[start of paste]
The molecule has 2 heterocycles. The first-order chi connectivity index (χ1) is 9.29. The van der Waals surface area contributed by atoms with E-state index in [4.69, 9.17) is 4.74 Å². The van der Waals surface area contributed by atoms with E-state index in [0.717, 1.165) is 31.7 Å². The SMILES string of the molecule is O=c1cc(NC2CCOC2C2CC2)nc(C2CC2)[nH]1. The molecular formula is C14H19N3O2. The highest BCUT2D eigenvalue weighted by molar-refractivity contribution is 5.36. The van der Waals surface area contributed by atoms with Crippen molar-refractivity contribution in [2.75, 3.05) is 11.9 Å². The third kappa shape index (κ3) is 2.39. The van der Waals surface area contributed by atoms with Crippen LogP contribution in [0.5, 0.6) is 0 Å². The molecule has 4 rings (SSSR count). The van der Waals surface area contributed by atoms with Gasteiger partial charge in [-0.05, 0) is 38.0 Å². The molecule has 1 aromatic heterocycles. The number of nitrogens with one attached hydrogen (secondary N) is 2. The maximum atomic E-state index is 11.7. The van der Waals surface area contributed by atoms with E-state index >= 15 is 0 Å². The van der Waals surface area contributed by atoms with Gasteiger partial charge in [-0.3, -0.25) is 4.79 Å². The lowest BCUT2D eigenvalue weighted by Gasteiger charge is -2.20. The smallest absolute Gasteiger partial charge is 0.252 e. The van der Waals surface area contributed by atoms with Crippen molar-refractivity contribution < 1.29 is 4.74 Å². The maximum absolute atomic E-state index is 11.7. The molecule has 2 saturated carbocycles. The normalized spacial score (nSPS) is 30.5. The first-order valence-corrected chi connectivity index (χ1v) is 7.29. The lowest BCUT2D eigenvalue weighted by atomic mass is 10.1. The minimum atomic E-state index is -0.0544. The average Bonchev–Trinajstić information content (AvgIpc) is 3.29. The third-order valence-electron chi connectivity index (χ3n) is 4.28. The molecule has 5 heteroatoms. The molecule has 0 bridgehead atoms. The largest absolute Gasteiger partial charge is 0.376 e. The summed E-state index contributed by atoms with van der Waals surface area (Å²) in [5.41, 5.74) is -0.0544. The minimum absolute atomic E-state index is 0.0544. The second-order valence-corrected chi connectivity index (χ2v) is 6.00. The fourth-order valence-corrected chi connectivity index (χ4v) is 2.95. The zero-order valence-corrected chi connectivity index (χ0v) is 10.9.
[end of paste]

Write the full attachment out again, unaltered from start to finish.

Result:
The molecule has 2 heterocycles. The first-order chi connectivity index (χ1) is 9.29. The van der Waals surface area contributed by atoms with E-state index in [4.69, 9.17) is 4.74 Å². The van der Waals surface area contributed by atoms with E-state index in [0.717, 1.165) is 31.7 Å². The SMILES string of the molecule is O=c1cc(NC2CCOC2C2CC2)nc(C2CC2)[nH]1. The molecular formula is C14H19N3O2. The highest BCUT2D eigenvalue weighted by molar-refractivity contribution is 5.36. The van der Waals surface area contributed by atoms with Crippen molar-refractivity contribution in [2.75, 3.05) is 11.9 Å². The third kappa shape index (κ3) is 2.39. The van der Waals surface area contributed by atoms with Crippen LogP contribution in [0.5, 0.6) is 0 Å². The molecule has 4 rings (SSSR count). The van der Waals surface area contributed by atoms with Gasteiger partial charge in [-0.05, 0) is 38.0 Å². The molecule has 1 aromatic heterocycles. The number of nitrogens with one attached hydrogen (secondary N) is 2. The maximum atomic E-state index is 11.7. The van der Waals surface area contributed by atoms with E-state index >= 15 is 0 Å². The van der Waals surface area contributed by atoms with Gasteiger partial charge in [-0.3, -0.25) is 4.79 Å². The lowest BCUT2D eigenvalue weighted by Gasteiger charge is -2.20. The smallest absolute Gasteiger partial charge is 0.252 e. The van der Waals surface area contributed by atoms with Crippen molar-refractivity contribution < 1.29 is 4.74 Å². The maximum absolute atomic E-state index is 11.7. The molecule has 2 saturated carbocycles. The normalized spacial score (nSPS) is 30.5. The first-order valence-corrected chi connectivity index (χ1v) is 7.29. The lowest BCUT2D eigenvalue weighted by atomic mass is 10.1. The minimum atomic E-state index is -0.0544. The average Bonchev–Trinajstić information content (AvgIpc) is 3.29. The third-order valence-electron chi connectivity index (χ3n) is 4.28. The molecule has 5 heteroatoms. The molecule has 0 bridgehead atoms. The largest absolute Gasteiger partial charge is 0.376 e. The summed E-state index contributed by atoms with van der Waals surface area (Å²) in [5.41, 5.74) is -0.0544. The minimum absolute atomic E-state index is 0.0544. The second-order valence-corrected chi connectivity index (χ2v) is 6.00. The fourth-order valence-corrected chi connectivity index (χ4v) is 2.95. The zero-order valence-corrected chi connectivity index (χ0v) is 10.9.